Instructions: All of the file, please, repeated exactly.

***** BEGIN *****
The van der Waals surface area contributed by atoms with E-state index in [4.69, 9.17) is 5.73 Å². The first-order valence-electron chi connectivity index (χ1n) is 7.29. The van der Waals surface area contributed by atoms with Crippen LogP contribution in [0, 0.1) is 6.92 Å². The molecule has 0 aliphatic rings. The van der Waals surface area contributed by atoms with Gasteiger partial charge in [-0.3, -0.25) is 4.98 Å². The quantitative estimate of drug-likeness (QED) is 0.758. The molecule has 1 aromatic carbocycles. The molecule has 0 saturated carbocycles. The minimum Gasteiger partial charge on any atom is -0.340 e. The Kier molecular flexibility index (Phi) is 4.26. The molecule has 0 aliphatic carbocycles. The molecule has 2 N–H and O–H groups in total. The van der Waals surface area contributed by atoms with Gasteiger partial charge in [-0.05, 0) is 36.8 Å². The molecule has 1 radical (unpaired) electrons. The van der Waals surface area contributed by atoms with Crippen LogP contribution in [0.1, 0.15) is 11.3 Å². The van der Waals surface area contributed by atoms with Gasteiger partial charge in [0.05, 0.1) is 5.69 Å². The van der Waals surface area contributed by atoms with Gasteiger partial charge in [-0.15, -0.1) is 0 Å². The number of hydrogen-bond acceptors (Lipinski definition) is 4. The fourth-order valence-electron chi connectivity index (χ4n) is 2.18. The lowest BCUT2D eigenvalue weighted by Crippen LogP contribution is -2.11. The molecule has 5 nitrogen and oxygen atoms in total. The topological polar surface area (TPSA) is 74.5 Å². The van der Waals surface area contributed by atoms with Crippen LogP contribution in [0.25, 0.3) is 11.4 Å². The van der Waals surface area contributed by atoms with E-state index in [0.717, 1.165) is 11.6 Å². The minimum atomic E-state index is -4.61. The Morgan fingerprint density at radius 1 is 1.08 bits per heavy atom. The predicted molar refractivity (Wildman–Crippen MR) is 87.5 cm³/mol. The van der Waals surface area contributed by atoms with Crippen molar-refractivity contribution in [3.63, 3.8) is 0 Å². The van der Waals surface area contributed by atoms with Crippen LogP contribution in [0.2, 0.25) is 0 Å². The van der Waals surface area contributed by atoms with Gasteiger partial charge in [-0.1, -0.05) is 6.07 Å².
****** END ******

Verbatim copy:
The van der Waals surface area contributed by atoms with E-state index in [4.69, 9.17) is 5.73 Å². The first-order valence-electron chi connectivity index (χ1n) is 7.29. The van der Waals surface area contributed by atoms with Crippen LogP contribution in [0, 0.1) is 6.92 Å². The molecule has 0 aliphatic rings. The van der Waals surface area contributed by atoms with Gasteiger partial charge in [-0.3, -0.25) is 4.98 Å². The quantitative estimate of drug-likeness (QED) is 0.758. The molecule has 1 aromatic carbocycles. The molecule has 0 saturated carbocycles. The minimum Gasteiger partial charge on any atom is -0.340 e. The Kier molecular flexibility index (Phi) is 4.26. The molecule has 0 aliphatic carbocycles. The molecule has 2 N–H and O–H groups in total. The van der Waals surface area contributed by atoms with Gasteiger partial charge in [-0.05, 0) is 36.8 Å². The molecule has 1 radical (unpaired) electrons. The van der Waals surface area contributed by atoms with Crippen LogP contribution in [0.1, 0.15) is 11.3 Å². The van der Waals surface area contributed by atoms with Gasteiger partial charge in [0.05, 0.1) is 5.69 Å². The van der Waals surface area contributed by atoms with Gasteiger partial charge in [-0.15, -0.1) is 0 Å². The number of hydrogen-bond acceptors (Lipinski definition) is 4. The fourth-order valence-electron chi connectivity index (χ4n) is 2.18. The lowest BCUT2D eigenvalue weighted by Crippen LogP contribution is -2.11. The molecule has 5 nitrogen and oxygen atoms in total. The topological polar surface area (TPSA) is 74.5 Å². The van der Waals surface area contributed by atoms with Crippen LogP contribution in [0.25, 0.3) is 11.4 Å². The van der Waals surface area contributed by atoms with E-state index in [0.717, 1.165) is 11.6 Å². The minimum atomic E-state index is -4.61. The Morgan fingerprint density at radius 1 is 1.08 bits per heavy atom. The predicted molar refractivity (Wildman–Crippen MR) is 87.5 cm³/mol. The van der Waals surface area contributed by atoms with Crippen molar-refractivity contribution in [3.63, 3.8) is 0 Å². The van der Waals surface area contributed by atoms with Crippen LogP contribution in [0.2, 0.25) is 0 Å². The van der Waals surface area contributed by atoms with Gasteiger partial charge in [-0.1, -0.05) is 6.07 Å².